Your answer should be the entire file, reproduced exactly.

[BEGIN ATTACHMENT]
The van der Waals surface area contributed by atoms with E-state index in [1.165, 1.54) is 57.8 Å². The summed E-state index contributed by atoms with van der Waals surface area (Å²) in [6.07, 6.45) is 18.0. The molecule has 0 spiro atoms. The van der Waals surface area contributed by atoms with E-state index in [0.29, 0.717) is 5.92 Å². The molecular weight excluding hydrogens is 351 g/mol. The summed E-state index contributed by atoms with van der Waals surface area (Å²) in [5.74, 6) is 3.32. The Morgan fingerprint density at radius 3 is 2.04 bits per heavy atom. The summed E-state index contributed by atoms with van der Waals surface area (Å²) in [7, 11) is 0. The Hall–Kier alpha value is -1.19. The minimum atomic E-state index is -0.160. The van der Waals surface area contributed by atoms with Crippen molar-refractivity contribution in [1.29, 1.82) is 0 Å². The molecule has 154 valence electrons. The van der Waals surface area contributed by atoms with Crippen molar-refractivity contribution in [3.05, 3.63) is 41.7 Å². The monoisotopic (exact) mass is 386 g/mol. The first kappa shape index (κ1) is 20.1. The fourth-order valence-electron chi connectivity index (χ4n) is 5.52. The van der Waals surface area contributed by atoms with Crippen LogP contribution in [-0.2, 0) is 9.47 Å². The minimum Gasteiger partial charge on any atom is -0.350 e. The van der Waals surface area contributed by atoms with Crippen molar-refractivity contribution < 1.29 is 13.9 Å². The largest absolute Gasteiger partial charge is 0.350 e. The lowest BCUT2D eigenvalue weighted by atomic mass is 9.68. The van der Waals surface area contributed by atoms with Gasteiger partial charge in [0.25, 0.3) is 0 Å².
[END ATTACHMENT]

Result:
The van der Waals surface area contributed by atoms with E-state index in [1.165, 1.54) is 57.8 Å². The summed E-state index contributed by atoms with van der Waals surface area (Å²) in [6.07, 6.45) is 18.0. The molecule has 0 spiro atoms. The van der Waals surface area contributed by atoms with E-state index in [0.29, 0.717) is 5.92 Å². The molecular weight excluding hydrogens is 351 g/mol. The summed E-state index contributed by atoms with van der Waals surface area (Å²) in [5.74, 6) is 3.32. The Morgan fingerprint density at radius 3 is 2.04 bits per heavy atom. The summed E-state index contributed by atoms with van der Waals surface area (Å²) in [7, 11) is 0. The Hall–Kier alpha value is -1.19. The minimum atomic E-state index is -0.160. The van der Waals surface area contributed by atoms with Crippen molar-refractivity contribution in [1.29, 1.82) is 0 Å². The molecule has 154 valence electrons. The van der Waals surface area contributed by atoms with Crippen molar-refractivity contribution in [3.05, 3.63) is 41.7 Å². The monoisotopic (exact) mass is 386 g/mol. The first kappa shape index (κ1) is 20.1. The fourth-order valence-electron chi connectivity index (χ4n) is 5.52. The van der Waals surface area contributed by atoms with Crippen LogP contribution in [-0.2, 0) is 9.47 Å². The minimum Gasteiger partial charge on any atom is -0.350 e. The van der Waals surface area contributed by atoms with Crippen molar-refractivity contribution < 1.29 is 13.9 Å². The largest absolute Gasteiger partial charge is 0.350 e. The lowest BCUT2D eigenvalue weighted by atomic mass is 9.68. The van der Waals surface area contributed by atoms with Gasteiger partial charge in [0.25, 0.3) is 0 Å².